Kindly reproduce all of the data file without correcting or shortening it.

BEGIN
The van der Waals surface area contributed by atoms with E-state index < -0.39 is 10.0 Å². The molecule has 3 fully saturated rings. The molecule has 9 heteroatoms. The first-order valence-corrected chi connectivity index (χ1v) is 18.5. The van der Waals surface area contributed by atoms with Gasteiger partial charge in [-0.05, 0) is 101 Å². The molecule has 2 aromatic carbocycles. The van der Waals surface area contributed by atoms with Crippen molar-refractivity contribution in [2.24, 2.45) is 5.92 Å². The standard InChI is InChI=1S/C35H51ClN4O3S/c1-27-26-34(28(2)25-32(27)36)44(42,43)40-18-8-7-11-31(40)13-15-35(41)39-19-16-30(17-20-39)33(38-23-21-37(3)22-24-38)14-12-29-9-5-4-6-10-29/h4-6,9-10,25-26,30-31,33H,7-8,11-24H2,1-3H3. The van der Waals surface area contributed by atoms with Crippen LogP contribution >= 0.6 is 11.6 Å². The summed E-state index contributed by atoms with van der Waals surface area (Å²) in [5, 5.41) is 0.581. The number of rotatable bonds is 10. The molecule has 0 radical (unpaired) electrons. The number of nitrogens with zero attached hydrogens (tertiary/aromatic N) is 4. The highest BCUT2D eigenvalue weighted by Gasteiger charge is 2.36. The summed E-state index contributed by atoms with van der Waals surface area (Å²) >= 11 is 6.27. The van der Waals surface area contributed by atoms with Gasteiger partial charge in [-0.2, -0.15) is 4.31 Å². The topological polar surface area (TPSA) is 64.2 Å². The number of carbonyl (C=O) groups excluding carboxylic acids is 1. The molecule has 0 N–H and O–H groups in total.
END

The van der Waals surface area contributed by atoms with E-state index < -0.39 is 10.0 Å². The molecule has 3 fully saturated rings. The molecule has 9 heteroatoms. The first-order valence-corrected chi connectivity index (χ1v) is 18.5. The van der Waals surface area contributed by atoms with Gasteiger partial charge in [-0.05, 0) is 101 Å². The molecule has 2 aromatic carbocycles. The van der Waals surface area contributed by atoms with Crippen molar-refractivity contribution in [2.24, 2.45) is 5.92 Å². The standard InChI is InChI=1S/C35H51ClN4O3S/c1-27-26-34(28(2)25-32(27)36)44(42,43)40-18-8-7-11-31(40)13-15-35(41)39-19-16-30(17-20-39)33(38-23-21-37(3)22-24-38)14-12-29-9-5-4-6-10-29/h4-6,9-10,25-26,30-31,33H,7-8,11-24H2,1-3H3. The van der Waals surface area contributed by atoms with Crippen LogP contribution >= 0.6 is 11.6 Å². The summed E-state index contributed by atoms with van der Waals surface area (Å²) in [5, 5.41) is 0.581. The number of rotatable bonds is 10. The molecule has 0 radical (unpaired) electrons. The number of nitrogens with zero attached hydrogens (tertiary/aromatic N) is 4. The highest BCUT2D eigenvalue weighted by Gasteiger charge is 2.36. The summed E-state index contributed by atoms with van der Waals surface area (Å²) >= 11 is 6.27. The van der Waals surface area contributed by atoms with Gasteiger partial charge in [-0.2, -0.15) is 4.31 Å². The topological polar surface area (TPSA) is 64.2 Å². The number of carbonyl (C=O) groups excluding carboxylic acids is 1. The molecule has 0 N–H and O–H groups in total.